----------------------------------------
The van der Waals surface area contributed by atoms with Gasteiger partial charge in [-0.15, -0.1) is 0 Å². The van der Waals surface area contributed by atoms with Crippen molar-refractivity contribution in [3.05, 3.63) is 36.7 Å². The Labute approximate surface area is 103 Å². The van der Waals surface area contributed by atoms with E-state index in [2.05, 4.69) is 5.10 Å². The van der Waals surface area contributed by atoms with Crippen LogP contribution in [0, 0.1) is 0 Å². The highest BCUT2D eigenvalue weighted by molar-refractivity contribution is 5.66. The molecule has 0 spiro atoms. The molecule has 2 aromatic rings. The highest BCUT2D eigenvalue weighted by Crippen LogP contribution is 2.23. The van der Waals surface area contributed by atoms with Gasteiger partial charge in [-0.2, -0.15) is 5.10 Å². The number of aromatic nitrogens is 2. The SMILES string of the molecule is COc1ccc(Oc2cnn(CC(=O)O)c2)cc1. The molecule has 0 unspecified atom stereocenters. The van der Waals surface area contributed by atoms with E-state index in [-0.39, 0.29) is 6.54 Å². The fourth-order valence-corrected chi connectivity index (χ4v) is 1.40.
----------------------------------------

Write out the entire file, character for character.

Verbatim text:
The van der Waals surface area contributed by atoms with Gasteiger partial charge in [-0.15, -0.1) is 0 Å². The van der Waals surface area contributed by atoms with Crippen molar-refractivity contribution in [3.05, 3.63) is 36.7 Å². The Labute approximate surface area is 103 Å². The van der Waals surface area contributed by atoms with E-state index in [2.05, 4.69) is 5.10 Å². The van der Waals surface area contributed by atoms with Crippen LogP contribution in [0, 0.1) is 0 Å². The highest BCUT2D eigenvalue weighted by molar-refractivity contribution is 5.66. The molecule has 0 spiro atoms. The molecule has 2 aromatic rings. The highest BCUT2D eigenvalue weighted by Crippen LogP contribution is 2.23. The van der Waals surface area contributed by atoms with Gasteiger partial charge in [-0.2, -0.15) is 5.10 Å². The number of aromatic nitrogens is 2. The SMILES string of the molecule is COc1ccc(Oc2cnn(CC(=O)O)c2)cc1. The molecule has 0 unspecified atom stereocenters. The van der Waals surface area contributed by atoms with E-state index in [-0.39, 0.29) is 6.54 Å². The fourth-order valence-corrected chi connectivity index (χ4v) is 1.40.